Your two major tools are a wire line with a hook at the end – fired from your left forearm – that you can use to pull yourself to just about anything within range (glass, wood, rock, metal …).  The second is an infinitely deploying parachute.  With both of these JC2 is a very vertical game.  You’ll spend a lot of time either using the hook while the parachute is deployed to slingshot yourself around the place,  or  spending time on top of things after using the hook to climb up them.

So, you have a way to get around quickly and easily – even without vehicles, and a large, varied area to get around.  That’s great fun for a start – especially when you start to learn how to control your movement to move faster, or ‘climb’ mountains without resorting to going up them one hook line length at a time.

You then have this huge set of islands to explore.  Finding a new village or military base means new things to find and destroy – and possibly a new ‘haven’ if you manage to clear the military base out.

The more things you find, and destroy, the more black market items are opened up and the more things you can make go boom.

The challenge is kept high, however.  The more you blow up (and raise Chaos), the more likely the military are to respond quickly, and with a lot of firepower.  In the early missions you can almost stand wherever you want, and blow them away calmly. Now that I’m past 10% that’s a quick way to die.  I need to keep moving, shooting while running, or doing ‘stunts’.  This means you have to learn new tactics. Oh, they tend to pull in the gunships much more quickly now.

On the other hand: hey, free helicopter!  You see, another joy is the ability to hook to a vehicle and try to wrest control of it from the operator.  This is a Quick Time Event (QTE) driven part, but you get so much time to press each button that it’s almost quite lazy in its own way.  And if you win, you get your shiny new (only dented by bullets every other Sunday by a little old lady who used it to blow up churches) bit of equipment.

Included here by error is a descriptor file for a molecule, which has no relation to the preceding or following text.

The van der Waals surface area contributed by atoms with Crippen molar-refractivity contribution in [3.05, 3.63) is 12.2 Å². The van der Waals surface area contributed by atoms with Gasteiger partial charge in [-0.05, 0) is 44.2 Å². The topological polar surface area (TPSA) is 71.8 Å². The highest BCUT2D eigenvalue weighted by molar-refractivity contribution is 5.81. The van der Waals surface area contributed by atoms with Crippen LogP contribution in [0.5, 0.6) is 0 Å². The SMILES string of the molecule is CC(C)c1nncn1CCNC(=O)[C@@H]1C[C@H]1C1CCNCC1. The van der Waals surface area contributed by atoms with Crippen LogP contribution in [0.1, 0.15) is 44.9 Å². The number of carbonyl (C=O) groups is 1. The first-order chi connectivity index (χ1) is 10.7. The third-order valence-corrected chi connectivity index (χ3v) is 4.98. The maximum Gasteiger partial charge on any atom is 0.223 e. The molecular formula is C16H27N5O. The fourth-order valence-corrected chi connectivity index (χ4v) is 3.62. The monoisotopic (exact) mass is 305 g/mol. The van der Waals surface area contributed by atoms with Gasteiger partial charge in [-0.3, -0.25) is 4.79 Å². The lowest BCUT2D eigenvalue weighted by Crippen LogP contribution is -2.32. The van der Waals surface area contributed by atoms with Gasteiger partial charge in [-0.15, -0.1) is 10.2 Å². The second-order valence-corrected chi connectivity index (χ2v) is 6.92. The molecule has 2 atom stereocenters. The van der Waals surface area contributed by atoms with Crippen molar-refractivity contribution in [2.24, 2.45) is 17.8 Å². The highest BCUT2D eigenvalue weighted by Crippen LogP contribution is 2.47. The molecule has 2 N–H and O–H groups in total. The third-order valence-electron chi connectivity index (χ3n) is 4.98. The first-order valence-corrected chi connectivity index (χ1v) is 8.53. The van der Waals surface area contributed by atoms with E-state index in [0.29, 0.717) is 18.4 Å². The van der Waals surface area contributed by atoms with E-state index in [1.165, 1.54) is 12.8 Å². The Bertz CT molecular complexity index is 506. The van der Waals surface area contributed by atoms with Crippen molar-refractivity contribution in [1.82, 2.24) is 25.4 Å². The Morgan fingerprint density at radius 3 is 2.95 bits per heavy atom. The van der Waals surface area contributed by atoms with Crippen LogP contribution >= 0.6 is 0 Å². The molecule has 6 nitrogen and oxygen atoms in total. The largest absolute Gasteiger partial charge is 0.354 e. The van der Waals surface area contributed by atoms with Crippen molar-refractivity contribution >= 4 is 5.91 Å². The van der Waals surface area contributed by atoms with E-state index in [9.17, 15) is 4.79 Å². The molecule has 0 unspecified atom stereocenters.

After a while you learn tactics to clean each location out in the most efficient way.  Which doesn’t mean that sometimes you don’t just go in guns blazing.   With the maneuverability of either your hook/parachute combo, or using one of the vehicles, you can duck in, blow stuff up, duck out and come back later to finish the job.

Interestingly, that’s part of the appeal of this game to me: the contrasts between activities.  You can go up high and serenely float back down to earth on your parachute, then you can enter a running gunfight where you need quick reflexes to collect, destroy and get of there alive.

To an extent you can also ‘stealth’ a location.  Villages are a little more forgiving than Military bases though. You can often wander around a village (as long as you don’t blow things up, or use your hook when a military person can see you), but with Military bases being seen at all raises the alarm.  That means you can approach the different places in ways that suit you – there isn’t always a ‘right’ way to do things.

So, why is this fun?  You can blow things up.  It has a huge, explorable area. There’s a lot to find and collect. There’s lots of things to blow up, there are a lot of ways to destroy things. The story doesn’t get in the way of the game. Things go boom. There are so many ways to get around that you can pick what suits your mood. Kaboom!

Did I mention the explosions?





About Lisa

A Geeky Gamergrrl who obsesses about the strangest things.